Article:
In the 1920s, the richest people per capita in the world were members of the Osage Nation in Oklahoma. After oil was discovered beneath their land, the Osage rode in chauffeured automobiles, built mansions, and sent their children to study in Europe.
Then, one by one, the Osage began to be killed off. The family of an Osage woman, Mollie Burkhart, became a prime target. One of her relatives was shot. Another was poisoned. And it was just the beginning, as more and more Osage were dying under mysterious circumstances, and many of those who dared to investigate the killings were themselves murdered.
As the death toll rose, the newly created FBI took up the case, and the young director, J. Edgar Hoover, turned to a former Texas Ranger named Tom White to try to unravel the mystery. White put together an undercover team, including a Native American agent who infiltrated the region, and together with the Osage began to expose one of the most chilling conspiracies in American history.
Book Club Questions for Killers of the Flower Moon
- Did you know anything about the Osage murders prior to reading this novel? Why do you think these murders were forgotten?
- The Osage came to Oklahoma, expecting to be left alone. But then after the discovery of oil on their land, they became extremely wealthy and also a target. In addition, the government installed a racist system—not allowing the Osage to spend their own money. Let’s talk about the ways the Osage tribe was failed and how they weren’t protected at all from what was to come.
- Mollie Burkhart is a central figure in this novel. In many ways, she was caught between trying to honor her heritage while also being forced to assimilate to the white culture of Oklahoma. She was very intelligent and did everything in power to help solve the murders of her loved ones. Let’s talk about our thoughts on Mollie.
- Why do you think William Hale had such an influence on the town and the larger community?
- The crimes were so calculating and many times, the criminals would befriend and even marry and have children with those they targeted. But it went beyond that—doctors help to cover up the crimes, neighbors didn’t say anything, etc. Let’s discuss all of this.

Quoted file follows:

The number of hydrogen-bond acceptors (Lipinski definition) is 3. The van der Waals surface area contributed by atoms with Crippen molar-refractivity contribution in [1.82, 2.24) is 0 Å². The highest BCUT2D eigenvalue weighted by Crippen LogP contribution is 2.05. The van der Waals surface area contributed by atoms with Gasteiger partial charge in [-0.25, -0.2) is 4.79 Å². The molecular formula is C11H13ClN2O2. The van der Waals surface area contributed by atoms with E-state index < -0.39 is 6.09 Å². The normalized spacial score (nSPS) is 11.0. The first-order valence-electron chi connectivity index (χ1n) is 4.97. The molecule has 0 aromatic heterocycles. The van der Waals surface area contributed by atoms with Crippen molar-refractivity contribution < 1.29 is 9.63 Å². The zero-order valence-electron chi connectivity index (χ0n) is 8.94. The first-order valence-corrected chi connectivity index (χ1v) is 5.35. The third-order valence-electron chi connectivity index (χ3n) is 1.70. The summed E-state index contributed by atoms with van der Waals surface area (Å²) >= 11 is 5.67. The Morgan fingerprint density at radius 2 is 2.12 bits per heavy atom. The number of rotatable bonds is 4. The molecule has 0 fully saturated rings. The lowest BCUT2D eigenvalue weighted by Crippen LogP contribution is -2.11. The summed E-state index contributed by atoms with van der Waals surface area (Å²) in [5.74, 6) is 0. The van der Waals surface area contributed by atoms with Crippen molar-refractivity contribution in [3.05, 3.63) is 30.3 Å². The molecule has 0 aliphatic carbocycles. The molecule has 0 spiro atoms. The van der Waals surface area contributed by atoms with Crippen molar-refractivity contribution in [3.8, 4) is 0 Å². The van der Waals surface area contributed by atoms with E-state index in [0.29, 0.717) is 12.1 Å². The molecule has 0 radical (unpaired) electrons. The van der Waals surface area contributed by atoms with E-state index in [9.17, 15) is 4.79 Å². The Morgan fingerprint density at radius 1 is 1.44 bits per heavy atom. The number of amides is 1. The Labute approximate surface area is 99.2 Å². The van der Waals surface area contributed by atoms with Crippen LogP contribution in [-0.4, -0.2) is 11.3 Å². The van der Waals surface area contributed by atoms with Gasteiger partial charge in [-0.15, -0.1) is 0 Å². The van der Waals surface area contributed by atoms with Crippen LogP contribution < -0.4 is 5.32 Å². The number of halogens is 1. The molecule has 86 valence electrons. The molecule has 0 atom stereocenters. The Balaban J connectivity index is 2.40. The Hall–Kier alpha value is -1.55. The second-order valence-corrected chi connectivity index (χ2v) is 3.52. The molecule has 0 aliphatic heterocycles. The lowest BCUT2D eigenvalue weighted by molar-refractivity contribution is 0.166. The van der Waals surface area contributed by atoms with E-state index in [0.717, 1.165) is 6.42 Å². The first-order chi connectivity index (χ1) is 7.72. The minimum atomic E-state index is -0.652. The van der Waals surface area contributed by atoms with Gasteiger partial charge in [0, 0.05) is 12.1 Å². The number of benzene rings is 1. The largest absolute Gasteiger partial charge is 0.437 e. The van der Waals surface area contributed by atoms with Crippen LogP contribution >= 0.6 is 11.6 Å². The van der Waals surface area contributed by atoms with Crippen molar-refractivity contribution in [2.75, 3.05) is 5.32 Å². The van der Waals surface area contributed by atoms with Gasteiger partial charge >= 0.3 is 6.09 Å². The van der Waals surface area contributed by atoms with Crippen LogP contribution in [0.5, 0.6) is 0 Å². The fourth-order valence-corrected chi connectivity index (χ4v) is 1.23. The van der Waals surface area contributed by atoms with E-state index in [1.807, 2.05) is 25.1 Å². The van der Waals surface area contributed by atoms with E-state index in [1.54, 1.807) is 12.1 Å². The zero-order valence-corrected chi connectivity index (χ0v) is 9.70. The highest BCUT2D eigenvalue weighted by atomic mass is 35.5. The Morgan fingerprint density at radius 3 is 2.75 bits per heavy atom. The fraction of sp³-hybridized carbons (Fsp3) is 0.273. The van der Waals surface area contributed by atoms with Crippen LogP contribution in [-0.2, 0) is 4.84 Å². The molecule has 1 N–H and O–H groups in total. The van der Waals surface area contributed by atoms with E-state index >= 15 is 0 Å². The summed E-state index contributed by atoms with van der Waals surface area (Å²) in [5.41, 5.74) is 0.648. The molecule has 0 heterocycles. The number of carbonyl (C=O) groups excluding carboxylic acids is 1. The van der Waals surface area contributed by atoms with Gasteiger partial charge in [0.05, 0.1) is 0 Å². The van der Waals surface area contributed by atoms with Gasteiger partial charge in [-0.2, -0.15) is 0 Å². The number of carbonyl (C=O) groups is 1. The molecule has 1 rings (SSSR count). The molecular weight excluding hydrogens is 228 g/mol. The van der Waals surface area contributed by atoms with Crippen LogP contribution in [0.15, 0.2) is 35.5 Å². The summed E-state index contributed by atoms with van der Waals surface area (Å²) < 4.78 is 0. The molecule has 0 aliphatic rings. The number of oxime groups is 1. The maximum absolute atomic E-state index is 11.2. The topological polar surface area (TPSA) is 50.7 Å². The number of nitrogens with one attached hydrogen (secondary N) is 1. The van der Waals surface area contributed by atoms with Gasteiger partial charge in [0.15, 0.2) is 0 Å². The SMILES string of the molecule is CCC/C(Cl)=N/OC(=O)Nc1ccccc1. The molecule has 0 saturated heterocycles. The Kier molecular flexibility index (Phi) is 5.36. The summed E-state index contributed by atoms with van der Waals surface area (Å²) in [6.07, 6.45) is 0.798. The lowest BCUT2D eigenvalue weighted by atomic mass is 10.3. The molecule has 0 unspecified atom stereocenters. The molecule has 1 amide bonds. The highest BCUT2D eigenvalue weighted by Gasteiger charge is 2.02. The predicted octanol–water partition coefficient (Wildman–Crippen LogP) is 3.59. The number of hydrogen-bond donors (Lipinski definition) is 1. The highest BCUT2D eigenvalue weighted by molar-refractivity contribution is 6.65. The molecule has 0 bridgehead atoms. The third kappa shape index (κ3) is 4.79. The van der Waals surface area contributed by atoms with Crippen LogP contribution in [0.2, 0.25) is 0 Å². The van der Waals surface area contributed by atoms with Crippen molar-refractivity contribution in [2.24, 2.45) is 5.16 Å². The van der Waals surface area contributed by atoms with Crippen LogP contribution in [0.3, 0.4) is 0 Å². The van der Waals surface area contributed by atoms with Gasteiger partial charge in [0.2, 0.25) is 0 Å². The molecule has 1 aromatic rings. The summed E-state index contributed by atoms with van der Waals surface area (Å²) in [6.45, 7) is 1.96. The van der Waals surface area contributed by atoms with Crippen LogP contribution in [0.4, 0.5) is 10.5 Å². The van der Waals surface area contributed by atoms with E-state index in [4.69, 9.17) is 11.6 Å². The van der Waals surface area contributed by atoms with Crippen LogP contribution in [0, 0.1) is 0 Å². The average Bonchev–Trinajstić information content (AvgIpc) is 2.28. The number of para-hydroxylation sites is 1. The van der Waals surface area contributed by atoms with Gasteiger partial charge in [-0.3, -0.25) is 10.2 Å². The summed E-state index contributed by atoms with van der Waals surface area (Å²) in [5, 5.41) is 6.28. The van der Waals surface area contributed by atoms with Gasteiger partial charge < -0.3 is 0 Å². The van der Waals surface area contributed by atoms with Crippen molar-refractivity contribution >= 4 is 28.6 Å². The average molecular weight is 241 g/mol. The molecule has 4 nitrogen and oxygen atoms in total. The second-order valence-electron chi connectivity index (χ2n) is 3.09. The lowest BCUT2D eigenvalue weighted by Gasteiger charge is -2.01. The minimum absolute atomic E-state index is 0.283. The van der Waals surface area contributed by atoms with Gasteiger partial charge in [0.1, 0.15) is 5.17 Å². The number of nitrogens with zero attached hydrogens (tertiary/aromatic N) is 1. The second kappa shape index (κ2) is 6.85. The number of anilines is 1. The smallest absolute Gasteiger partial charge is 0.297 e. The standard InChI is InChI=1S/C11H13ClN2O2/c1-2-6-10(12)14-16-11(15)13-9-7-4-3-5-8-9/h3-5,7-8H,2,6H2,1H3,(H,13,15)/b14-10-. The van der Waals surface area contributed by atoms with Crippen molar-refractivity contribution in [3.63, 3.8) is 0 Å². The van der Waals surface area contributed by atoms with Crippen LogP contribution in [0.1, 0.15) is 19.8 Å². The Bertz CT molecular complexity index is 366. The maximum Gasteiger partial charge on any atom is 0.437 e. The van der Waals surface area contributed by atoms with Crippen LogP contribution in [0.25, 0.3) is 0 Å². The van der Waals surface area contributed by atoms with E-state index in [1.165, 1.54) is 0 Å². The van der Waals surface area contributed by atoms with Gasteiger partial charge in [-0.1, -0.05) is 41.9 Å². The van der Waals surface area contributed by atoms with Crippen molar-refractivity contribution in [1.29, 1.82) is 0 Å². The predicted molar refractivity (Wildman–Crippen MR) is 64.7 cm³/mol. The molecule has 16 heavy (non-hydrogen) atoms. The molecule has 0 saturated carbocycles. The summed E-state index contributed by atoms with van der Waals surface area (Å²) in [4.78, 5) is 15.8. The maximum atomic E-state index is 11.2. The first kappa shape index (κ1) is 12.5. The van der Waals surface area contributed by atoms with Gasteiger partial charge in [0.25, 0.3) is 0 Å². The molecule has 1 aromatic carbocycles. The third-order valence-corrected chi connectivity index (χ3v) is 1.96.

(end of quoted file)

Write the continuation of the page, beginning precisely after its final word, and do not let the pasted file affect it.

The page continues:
- When do you think Mollie started to suspect that her husband Ernest was involved in her family’s murders? Or do you think she believed he was innocent until he confessed during the trial?
- Beyond Mollie’s family, there were other shootings and people dying of mysterious illnesses there were never solved. Let’s talk about this.
- What were your thoughts as you read about the beginnings of the FBI? If they hadn’t taken the case, do you think Hale and the others would have gotten away with the murders?
- What are some of the other key takeaways from this book?
- Martin Scorsese is working on the movie version of this story that will star Leonardo DiCaprio and Robert De Niro. Which aspects of the story do you think will make it to the screen?
What to Read Next
Here are some more nonfiction recommendations for your book club along with links to discussion questions.
Catch and Kill by Ronan Farrow
Catch and Kill by Ronan Farrow is about a journalist’s quest to shed light on the truth.
In 2017, a routine network television investigation led Ronan Farrow to a story only whispered about: one of Hollywood’s most powerful producers was a predator, protected by fear, wealth, and a conspiracy of silence. As Farrow drew closer to the truth, shadowy operatives, from high-priced lawyers to elite war-hardened spies, mounted a secret campaign of intimidation, threatening his career, following his every move, and weaponizing an account of abuse in his own family.
All the while, Farrow and his producer faced a degree of resistance they could not explain — until now. And a trail of clues revealed corruption and cover-ups from Hollywood to Washington and beyond.
This is the untold story of the exotic tactics of surveillance and intimidation deployed by wealthy and connected men to threaten journalists, evade accountability, and silence victims of abuse. And it’s the story of the women who risked everything to expose the truth and spark a global movement.
Both a spy thriller and a meticulous work of investigative journalism, Catch and Killbreaks devastating new stories about the rampant abuse of power and sheds far-reaching light on investigations that shook our culture.
Educated by Tara Westover
Educated by Tara Westover is a deeply personal memoir about a journey to education.
Born to survivalists in the mountains of Idaho, Tara Westover was seventeen the first time she set foot in a classroom. Her family was so isolated from mainstream society that there was no one to ensure the children received an education, and no one to intervene when one of Tara’s older brothers became violent. When another brother got himself into college, Tara decided to try a new kind of life. Her quest for knowledge transformed her, taking her over oceans and across continents, to Harvard and to Cambridge University. Only then would she wonder if she’d traveled too far, if there was still a way home.
Also, if you haven’t already, you should become a member of Book of the Month! Each month, members select from five different books in a range of genres from thrillers to literary fiction to contemporary fiction to nonfiction to historical fiction and more. Click here to sign up!